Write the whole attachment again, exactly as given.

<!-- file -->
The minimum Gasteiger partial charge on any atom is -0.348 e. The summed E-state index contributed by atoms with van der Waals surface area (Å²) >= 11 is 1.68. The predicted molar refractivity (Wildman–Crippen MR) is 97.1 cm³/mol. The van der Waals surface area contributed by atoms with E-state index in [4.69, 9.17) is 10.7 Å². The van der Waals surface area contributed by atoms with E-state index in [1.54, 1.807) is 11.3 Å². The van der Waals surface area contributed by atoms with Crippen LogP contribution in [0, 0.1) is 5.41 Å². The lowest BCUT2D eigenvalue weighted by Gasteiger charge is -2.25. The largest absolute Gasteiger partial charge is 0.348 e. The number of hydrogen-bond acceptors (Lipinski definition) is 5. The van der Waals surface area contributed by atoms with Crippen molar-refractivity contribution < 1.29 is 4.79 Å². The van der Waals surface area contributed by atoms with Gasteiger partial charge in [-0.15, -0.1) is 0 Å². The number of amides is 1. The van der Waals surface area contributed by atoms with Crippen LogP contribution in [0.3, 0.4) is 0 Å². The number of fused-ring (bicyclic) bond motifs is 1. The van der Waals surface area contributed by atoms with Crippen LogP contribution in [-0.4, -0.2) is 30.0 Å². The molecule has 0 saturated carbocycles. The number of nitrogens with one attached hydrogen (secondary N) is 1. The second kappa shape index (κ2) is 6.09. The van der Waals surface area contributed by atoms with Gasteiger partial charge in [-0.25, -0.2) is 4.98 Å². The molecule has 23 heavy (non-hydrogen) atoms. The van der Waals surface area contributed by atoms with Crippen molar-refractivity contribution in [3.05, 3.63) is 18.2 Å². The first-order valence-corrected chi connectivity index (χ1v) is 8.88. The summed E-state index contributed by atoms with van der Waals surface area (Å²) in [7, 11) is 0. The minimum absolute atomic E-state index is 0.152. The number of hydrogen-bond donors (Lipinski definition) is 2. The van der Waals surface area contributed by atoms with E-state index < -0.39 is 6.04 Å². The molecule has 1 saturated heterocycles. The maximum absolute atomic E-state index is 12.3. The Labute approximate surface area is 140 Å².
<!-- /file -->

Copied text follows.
The minimum Gasteiger partial charge on any atom is -0.348 e. The summed E-state index contributed by atoms with van der Waals surface area (Å²) >= 11 is 1.68. The predicted molar refractivity (Wildman–Crippen MR) is 97.1 cm³/mol. The van der Waals surface area contributed by atoms with E-state index in [4.69, 9.17) is 10.7 Å². The van der Waals surface area contributed by atoms with E-state index in [1.54, 1.807) is 11.3 Å². The van der Waals surface area contributed by atoms with Crippen LogP contribution in [0, 0.1) is 5.41 Å². The lowest BCUT2D eigenvalue weighted by Gasteiger charge is -2.25. The largest absolute Gasteiger partial charge is 0.348 e. The number of hydrogen-bond acceptors (Lipinski definition) is 5. The van der Waals surface area contributed by atoms with Crippen molar-refractivity contribution < 1.29 is 4.79 Å². The van der Waals surface area contributed by atoms with Gasteiger partial charge in [-0.15, -0.1) is 0 Å². The number of amides is 1. The van der Waals surface area contributed by atoms with Crippen LogP contribution in [0.3, 0.4) is 0 Å². The number of fused-ring (bicyclic) bond motifs is 1. The van der Waals surface area contributed by atoms with Crippen LogP contribution in [-0.4, -0.2) is 30.0 Å². The molecule has 0 saturated carbocycles. The number of nitrogens with one attached hydrogen (secondary N) is 1. The second kappa shape index (κ2) is 6.09. The van der Waals surface area contributed by atoms with Gasteiger partial charge in [-0.25, -0.2) is 4.98 Å². The molecule has 23 heavy (non-hydrogen) atoms. The van der Waals surface area contributed by atoms with Crippen molar-refractivity contribution in [3.05, 3.63) is 18.2 Å². The first-order valence-corrected chi connectivity index (χ1v) is 8.88. The summed E-state index contributed by atoms with van der Waals surface area (Å²) in [7, 11) is 0. The minimum absolute atomic E-state index is 0.152. The number of hydrogen-bond donors (Lipinski definition) is 2. The van der Waals surface area contributed by atoms with E-state index < -0.39 is 6.04 Å². The molecule has 1 saturated heterocycles. The maximum absolute atomic E-state index is 12.3. The Labute approximate surface area is 140 Å².